When walking into the New Black Wall Street Market in Stonecrest, Ga., the first thing you can expect is an incredible energy and spirit, said Louis Allen. The next thing you can expect, he said, is a Black identity. The streets are named after iconic Black business owners and entrepreneurs, such as Madame C.J. Walker and A.G. Gaston. The decor and architecture has touches of New Orleans.
“You heard laughter. You saw people smiling. You saw people taking pictures and selfies, seeing the business owners interact with different people. Even the layout for the Black Wall Street is very much conducive to Mardi Gras in New Orleans, where it’s just a celebration,” said Rona Muhammad to The Final Call. She was one of over 10,000 people who attended the market’s soft opening on Oct. 30.
The New Black Wall Street Market reinvigorated an abandoned 125,000 sq. ft. Super Target building. The former Target is now home to the Black-owned shopping venue with over 100 Black- and women-owned businesses.
The market is the brainchild of philanthropist Bill Allen and an extension of the Allen Entrepreneurial Institute, which was created to “increase the size and number of minority and women owned businesses throughout the United States and globally.” It stands in homage to Tulsa, Okla.’s Black Wall Street, which was destroyed by a White mob during the 1921 Tulsa Race Massacre.
“We always talk about what happened at Black Wall Street in Tulsa, Okla., and one day I got a call. He (Bill Allen) said, ‘We always talk about it, but what are we going to do about it?’” said Louis Allen, a social activist and relative of Bill Allen. “He said, ‘We’re gonna rebuild it.’ ”
Louis Allen has been talking to people throughout the South about rebuilding Black business districts. He recalled words from the Honorable Elijah Muhammad, patriarch of the Nation of Islam, on integration being a hypocritical trick and said integration destroyed Black business infrastructure. Black businesses being in a centralized location increases the traffic count and helps make support easier, he said.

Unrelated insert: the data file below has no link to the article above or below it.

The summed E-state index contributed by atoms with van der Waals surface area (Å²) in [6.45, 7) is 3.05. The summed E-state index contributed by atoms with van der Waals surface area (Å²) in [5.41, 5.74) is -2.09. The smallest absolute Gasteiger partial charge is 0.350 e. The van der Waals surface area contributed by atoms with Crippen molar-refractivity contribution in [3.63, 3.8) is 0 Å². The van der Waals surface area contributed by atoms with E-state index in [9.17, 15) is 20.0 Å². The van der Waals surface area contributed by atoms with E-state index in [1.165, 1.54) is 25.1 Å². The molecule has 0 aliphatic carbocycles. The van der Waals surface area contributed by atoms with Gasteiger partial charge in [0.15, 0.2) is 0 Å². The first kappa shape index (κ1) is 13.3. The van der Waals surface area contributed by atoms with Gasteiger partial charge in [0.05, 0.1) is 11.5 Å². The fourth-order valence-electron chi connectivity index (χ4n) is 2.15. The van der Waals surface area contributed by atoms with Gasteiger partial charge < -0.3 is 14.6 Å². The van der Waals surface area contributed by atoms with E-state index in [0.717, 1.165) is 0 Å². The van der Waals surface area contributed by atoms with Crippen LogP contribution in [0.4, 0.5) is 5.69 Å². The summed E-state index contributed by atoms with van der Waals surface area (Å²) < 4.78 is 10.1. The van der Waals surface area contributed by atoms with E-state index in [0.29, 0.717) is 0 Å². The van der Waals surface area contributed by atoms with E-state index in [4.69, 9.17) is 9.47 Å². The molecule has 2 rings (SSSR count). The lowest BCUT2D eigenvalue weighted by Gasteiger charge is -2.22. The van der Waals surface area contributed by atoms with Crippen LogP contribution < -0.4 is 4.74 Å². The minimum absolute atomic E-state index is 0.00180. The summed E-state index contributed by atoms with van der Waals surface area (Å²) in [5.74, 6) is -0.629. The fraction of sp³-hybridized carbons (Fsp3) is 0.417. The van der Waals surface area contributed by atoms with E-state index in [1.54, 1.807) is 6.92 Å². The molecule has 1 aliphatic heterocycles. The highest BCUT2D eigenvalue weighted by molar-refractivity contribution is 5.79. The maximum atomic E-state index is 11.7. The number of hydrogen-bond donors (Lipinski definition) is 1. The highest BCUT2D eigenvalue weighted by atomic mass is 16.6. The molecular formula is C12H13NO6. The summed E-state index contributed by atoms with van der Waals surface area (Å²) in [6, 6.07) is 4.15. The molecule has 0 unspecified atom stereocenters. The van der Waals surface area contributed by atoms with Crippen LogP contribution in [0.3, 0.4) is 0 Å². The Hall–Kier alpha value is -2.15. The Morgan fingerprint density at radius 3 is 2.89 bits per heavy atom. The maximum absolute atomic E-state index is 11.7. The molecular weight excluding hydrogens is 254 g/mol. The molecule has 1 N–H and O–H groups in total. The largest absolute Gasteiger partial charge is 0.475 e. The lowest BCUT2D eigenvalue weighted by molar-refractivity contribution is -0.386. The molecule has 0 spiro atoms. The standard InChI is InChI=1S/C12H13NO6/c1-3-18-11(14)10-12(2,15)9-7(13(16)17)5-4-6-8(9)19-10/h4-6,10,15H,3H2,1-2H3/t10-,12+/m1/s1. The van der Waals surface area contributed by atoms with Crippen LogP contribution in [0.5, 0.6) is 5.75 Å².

In order to make the market a reality, the Allen family and others who worked on the project had to get through permits, building coding and the hustle and bustle of meeting construction deadlines. The market was originally supposed to open during Labor Day weekend, but Covid-19 delayed plans.
“The whole time everybody’s been working so hard on this, and the spirit and the energy has just been phenomenal during the whole course of this. And what we learned, one of our sayings Down South is, you can’t be a bee without a beehive,” Mr. Allen said. “And so whereas integration scattered all of the bees, or businesses, Mr. Bill Allen and the Allen Entrepreneurial Institute, we built the beehives, and now there are bees, or businesses, coming from everywhere wanting to be a part of the New Black Wall Street Market.”
The New Black Wall Street Market houses a gourmet grocery store, an art gallery, a jazz club, shoe shops, clothing stores, restaurants, a bakery, live entertainment stages and more. There’s a “Big Mama’s porch,” named after Black women who used to be queens of oral history to the family, Mr. Allen said. There’s also a host of young entrepreneurs, one being a teenager who sells ice cream.
Vendor Toni Favors said the soft opening was an opportunity to not only be a merchant, but to experience other Black merchants. She is the founder of Toni’s Spicy Mama, a carrot-based hot sauce company. She said traffic was spread out amongst the businesses and that everyone had an opportunity to sell their products.